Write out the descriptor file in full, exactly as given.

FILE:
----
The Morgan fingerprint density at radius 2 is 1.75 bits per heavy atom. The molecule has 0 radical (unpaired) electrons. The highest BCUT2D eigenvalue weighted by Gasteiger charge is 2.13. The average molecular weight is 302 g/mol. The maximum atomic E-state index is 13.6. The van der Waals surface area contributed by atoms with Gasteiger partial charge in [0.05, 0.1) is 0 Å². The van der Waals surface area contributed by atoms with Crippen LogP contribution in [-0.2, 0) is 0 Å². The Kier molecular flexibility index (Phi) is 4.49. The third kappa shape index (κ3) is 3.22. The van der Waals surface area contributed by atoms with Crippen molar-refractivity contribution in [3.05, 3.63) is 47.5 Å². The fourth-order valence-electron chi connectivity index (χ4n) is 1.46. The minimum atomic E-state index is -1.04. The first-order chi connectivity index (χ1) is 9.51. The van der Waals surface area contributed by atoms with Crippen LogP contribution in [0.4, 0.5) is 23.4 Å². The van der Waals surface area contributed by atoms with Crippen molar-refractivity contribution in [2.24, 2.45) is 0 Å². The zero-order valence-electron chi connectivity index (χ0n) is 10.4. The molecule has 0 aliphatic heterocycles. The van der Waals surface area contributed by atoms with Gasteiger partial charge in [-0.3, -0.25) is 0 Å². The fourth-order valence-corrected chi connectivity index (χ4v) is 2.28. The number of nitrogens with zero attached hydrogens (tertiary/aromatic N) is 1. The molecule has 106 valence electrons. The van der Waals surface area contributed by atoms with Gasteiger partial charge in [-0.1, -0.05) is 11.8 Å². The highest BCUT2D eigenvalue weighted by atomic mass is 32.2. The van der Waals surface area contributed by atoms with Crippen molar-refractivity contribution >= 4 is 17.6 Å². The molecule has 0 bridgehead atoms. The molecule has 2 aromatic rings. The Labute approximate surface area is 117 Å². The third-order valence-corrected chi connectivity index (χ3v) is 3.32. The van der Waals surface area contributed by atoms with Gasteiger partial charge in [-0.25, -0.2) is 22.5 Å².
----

The Morgan fingerprint density at radius 2 is 1.75 bits per heavy atom. The molecule has 0 radical (unpaired) electrons. The highest BCUT2D eigenvalue weighted by Gasteiger charge is 2.13. The average molecular weight is 302 g/mol. The maximum atomic E-state index is 13.6. The van der Waals surface area contributed by atoms with Gasteiger partial charge in [0.05, 0.1) is 0 Å². The van der Waals surface area contributed by atoms with Crippen LogP contribution in [-0.2, 0) is 0 Å². The Kier molecular flexibility index (Phi) is 4.49. The third kappa shape index (κ3) is 3.22. The van der Waals surface area contributed by atoms with Crippen molar-refractivity contribution in [3.05, 3.63) is 47.5 Å². The fourth-order valence-electron chi connectivity index (χ4n) is 1.46. The minimum atomic E-state index is -1.04. The first-order chi connectivity index (χ1) is 9.51. The van der Waals surface area contributed by atoms with Crippen LogP contribution in [0.4, 0.5) is 23.4 Å². The van der Waals surface area contributed by atoms with Crippen molar-refractivity contribution in [2.24, 2.45) is 0 Å². The zero-order valence-electron chi connectivity index (χ0n) is 10.4. The molecule has 0 aliphatic heterocycles. The van der Waals surface area contributed by atoms with Gasteiger partial charge in [-0.3, -0.25) is 0 Å². The fourth-order valence-corrected chi connectivity index (χ4v) is 2.28. The number of nitrogens with zero attached hydrogens (tertiary/aromatic N) is 1. The molecule has 106 valence electrons. The van der Waals surface area contributed by atoms with Gasteiger partial charge in [-0.1, -0.05) is 11.8 Å². The highest BCUT2D eigenvalue weighted by atomic mass is 32.2. The van der Waals surface area contributed by atoms with Crippen molar-refractivity contribution >= 4 is 17.6 Å². The molecule has 0 bridgehead atoms. The molecule has 2 aromatic rings. The Labute approximate surface area is 117 Å². The third-order valence-corrected chi connectivity index (χ3v) is 3.32. The van der Waals surface area contributed by atoms with Gasteiger partial charge in [-0.25, -0.2) is 22.5 Å².